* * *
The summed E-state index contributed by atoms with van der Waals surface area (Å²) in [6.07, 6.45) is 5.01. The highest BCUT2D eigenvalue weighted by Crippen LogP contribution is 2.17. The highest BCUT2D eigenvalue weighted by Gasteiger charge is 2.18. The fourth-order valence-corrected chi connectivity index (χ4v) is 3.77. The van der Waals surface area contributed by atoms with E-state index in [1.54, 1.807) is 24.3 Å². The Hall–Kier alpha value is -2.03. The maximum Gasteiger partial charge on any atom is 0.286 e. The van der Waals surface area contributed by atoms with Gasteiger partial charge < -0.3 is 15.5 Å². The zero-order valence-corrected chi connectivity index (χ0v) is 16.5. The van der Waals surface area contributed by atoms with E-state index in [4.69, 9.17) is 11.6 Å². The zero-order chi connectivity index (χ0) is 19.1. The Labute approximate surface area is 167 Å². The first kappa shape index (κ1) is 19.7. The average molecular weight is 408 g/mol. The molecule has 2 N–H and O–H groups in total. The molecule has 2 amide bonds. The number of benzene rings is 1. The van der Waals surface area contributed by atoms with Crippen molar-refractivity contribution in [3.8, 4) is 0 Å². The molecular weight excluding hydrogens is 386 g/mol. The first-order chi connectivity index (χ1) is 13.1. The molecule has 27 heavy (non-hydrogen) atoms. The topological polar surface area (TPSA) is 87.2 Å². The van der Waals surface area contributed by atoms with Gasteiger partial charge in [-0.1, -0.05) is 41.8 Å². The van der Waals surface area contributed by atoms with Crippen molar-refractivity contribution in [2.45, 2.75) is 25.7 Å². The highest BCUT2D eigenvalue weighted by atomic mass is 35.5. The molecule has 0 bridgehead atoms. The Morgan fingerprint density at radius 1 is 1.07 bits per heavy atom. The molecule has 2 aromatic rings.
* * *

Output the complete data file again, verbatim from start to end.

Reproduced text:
The summed E-state index contributed by atoms with van der Waals surface area (Å²) in [6.07, 6.45) is 5.01. The highest BCUT2D eigenvalue weighted by Crippen LogP contribution is 2.17. The highest BCUT2D eigenvalue weighted by Gasteiger charge is 2.18. The fourth-order valence-corrected chi connectivity index (χ4v) is 3.77. The van der Waals surface area contributed by atoms with E-state index in [1.54, 1.807) is 24.3 Å². The Hall–Kier alpha value is -2.03. The maximum Gasteiger partial charge on any atom is 0.286 e. The van der Waals surface area contributed by atoms with Gasteiger partial charge < -0.3 is 15.5 Å². The zero-order valence-corrected chi connectivity index (χ0v) is 16.5. The van der Waals surface area contributed by atoms with E-state index in [4.69, 9.17) is 11.6 Å². The zero-order chi connectivity index (χ0) is 19.1. The Labute approximate surface area is 167 Å². The first kappa shape index (κ1) is 19.7. The average molecular weight is 408 g/mol. The molecule has 2 N–H and O–H groups in total. The molecule has 2 amide bonds. The number of benzene rings is 1. The van der Waals surface area contributed by atoms with Crippen molar-refractivity contribution in [3.8, 4) is 0 Å². The molecular weight excluding hydrogens is 386 g/mol. The first-order chi connectivity index (χ1) is 13.1. The molecule has 27 heavy (non-hydrogen) atoms. The topological polar surface area (TPSA) is 87.2 Å². The van der Waals surface area contributed by atoms with Gasteiger partial charge in [-0.1, -0.05) is 41.8 Å². The van der Waals surface area contributed by atoms with Crippen molar-refractivity contribution in [2.45, 2.75) is 25.7 Å². The highest BCUT2D eigenvalue weighted by atomic mass is 35.5. The molecule has 0 bridgehead atoms. The Morgan fingerprint density at radius 1 is 1.07 bits per heavy atom. The molecule has 2 aromatic rings.